“This theoretical essay argues that the development of so-called ‘smart innovations’ is based on the monotonous application of seven standardized principles: electrification, digitalization, webification, datafication, personalization, actuation, and marketization. When a new smart innovation appears, what has typically occurred was the implementation of these principles to an object or process that, until that moment, had managed to remain unscathed by the smart innovation monoculture. As reactions to this dominant logic, ten major critical arguments against smart innovations have emerged in the academic literature: smart innovations are considered to be superseding, unhealthy, subordinating, exploitative, manipulative, addictive, fragile, colonial, labyrinthine, and both ecologically and socially unsustainable.”

“To a certain extent adopting the traits of a manifesto, this essay aims to challenge the monoculture of smart innovations by means of proposing the development of a charter potentially capable of promoting change on two fronts. First, facilitating technologists to develop truly creative ideas that are not based on the application of the monotonous principles of smart innovation. Second, challenging technologists to develop new ideas and concepts that are effectively beyond the above-mentioned ten criticisms. This is a highly relevant area for citizen-driven, political, and academic activism, as smart innovations, despite their conceptual weaknesses and patent negative consequences, surprisingly continue to be preferred beneficiaries for funding in contemporary policy-making and academic research circles.”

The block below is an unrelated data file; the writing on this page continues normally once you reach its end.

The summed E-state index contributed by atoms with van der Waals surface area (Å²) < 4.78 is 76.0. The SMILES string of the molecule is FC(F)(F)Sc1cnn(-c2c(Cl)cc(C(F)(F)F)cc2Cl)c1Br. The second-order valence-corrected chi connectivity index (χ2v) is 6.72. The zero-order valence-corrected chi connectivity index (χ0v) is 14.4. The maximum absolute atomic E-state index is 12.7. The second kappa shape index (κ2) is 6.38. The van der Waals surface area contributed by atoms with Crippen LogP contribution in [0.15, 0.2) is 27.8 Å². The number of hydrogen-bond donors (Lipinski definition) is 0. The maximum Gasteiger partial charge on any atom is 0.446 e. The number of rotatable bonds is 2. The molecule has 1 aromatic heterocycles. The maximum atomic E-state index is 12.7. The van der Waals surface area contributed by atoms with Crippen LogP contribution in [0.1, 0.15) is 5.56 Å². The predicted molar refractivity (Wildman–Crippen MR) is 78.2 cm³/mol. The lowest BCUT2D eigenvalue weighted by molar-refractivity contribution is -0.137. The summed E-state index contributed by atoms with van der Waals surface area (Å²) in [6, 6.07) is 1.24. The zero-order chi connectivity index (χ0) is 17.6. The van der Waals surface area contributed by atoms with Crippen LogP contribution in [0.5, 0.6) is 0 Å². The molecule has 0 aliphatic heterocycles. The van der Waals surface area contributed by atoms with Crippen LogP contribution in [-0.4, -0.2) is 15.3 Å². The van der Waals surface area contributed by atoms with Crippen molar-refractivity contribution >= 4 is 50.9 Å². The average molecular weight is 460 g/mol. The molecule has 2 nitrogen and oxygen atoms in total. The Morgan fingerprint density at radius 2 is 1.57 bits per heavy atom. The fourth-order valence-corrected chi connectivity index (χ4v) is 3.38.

Read more: Ferreira, António. “Seven Principles and Ten Criticisms: Towards a Charter for the Analysis, Transformation and Contestation of Smart Innovations.” Sustainability 14.19 (2022): 12713.

Via Roel Roscam Abbing.

How to Build a Persian Windmill

“This paper investigated a windmill in Nehbandan which is an example of architectural heritage. Harnessing natural energy and using local materials such as stone, wood and adobe, the residents were able to create environmentally friendly structures. In this paper, one of these windmills that is still standing in Nehbandan was selected from a chain of windmills. Then, based on architectural survey, interviewing with millers and sketching, the dimensions of architectural elements and mechanical components were obtained and the windmill was modelled.”

“The results reveal that there is a close relation between architectural features and mechanical components. The orientation of this windmill toward prevailing wind, the correct placement of walls in three faces and creating a hole named Darvazeh in the third wall to direct the wind into the Parkhaneh are architectural features which provide the kinetic energy of the wind to move the mechanical components. The stepped form of the surrounding walls prevents erosion of mechanical components and as a result increases the durability of the windmill.”

Zarrabi, M., Valibeig, N. 3D modelling of an Asbad (Persian windmill): a link between vernacular architecture and mechanical system with a focus on Nehbandan windmill. Herit Sci 9, 108 (2021).

Solar Metal Smelter

Jelle Seegers set out to design a production line that drastically lowers our footprint, using nothing but the sun, wind, or muscle power as its energy source. The ‘Solar Metal Smelter’ is his pièce the résistance: this huge magnifying glass creates a powerful focal point that, on a sunny day, makes metal melt. Cast in a sand mould, the hot substance is transformed into machine parts for a foot-driven grinder in an off-grid practice.